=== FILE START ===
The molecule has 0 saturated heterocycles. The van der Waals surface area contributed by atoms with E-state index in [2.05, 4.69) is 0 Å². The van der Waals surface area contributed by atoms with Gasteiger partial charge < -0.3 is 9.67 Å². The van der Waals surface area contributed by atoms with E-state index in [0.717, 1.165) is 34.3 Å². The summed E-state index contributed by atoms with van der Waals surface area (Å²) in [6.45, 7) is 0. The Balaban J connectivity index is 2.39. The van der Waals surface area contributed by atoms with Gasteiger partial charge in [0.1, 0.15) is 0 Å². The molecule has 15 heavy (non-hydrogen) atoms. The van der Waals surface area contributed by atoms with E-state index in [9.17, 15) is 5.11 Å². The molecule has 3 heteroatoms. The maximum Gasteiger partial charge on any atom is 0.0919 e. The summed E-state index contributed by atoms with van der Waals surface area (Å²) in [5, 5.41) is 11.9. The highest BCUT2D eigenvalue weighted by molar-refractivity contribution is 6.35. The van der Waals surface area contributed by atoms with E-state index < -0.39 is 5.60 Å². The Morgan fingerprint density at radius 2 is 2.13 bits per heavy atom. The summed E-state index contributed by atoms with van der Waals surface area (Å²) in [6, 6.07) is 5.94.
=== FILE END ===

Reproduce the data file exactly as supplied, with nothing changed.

The molecule has 0 saturated heterocycles. The van der Waals surface area contributed by atoms with E-state index in [2.05, 4.69) is 0 Å². The van der Waals surface area contributed by atoms with Gasteiger partial charge < -0.3 is 9.67 Å². The van der Waals surface area contributed by atoms with E-state index in [0.717, 1.165) is 34.3 Å². The summed E-state index contributed by atoms with van der Waals surface area (Å²) in [6.45, 7) is 0. The Balaban J connectivity index is 2.39. The van der Waals surface area contributed by atoms with Gasteiger partial charge in [0.1, 0.15) is 0 Å². The molecule has 15 heavy (non-hydrogen) atoms. The van der Waals surface area contributed by atoms with E-state index in [9.17, 15) is 5.11 Å². The molecule has 3 heteroatoms. The maximum Gasteiger partial charge on any atom is 0.0919 e. The summed E-state index contributed by atoms with van der Waals surface area (Å²) in [5, 5.41) is 11.9. The highest BCUT2D eigenvalue weighted by molar-refractivity contribution is 6.35. The van der Waals surface area contributed by atoms with E-state index < -0.39 is 5.60 Å². The Morgan fingerprint density at radius 2 is 2.13 bits per heavy atom. The summed E-state index contributed by atoms with van der Waals surface area (Å²) in [6, 6.07) is 5.94.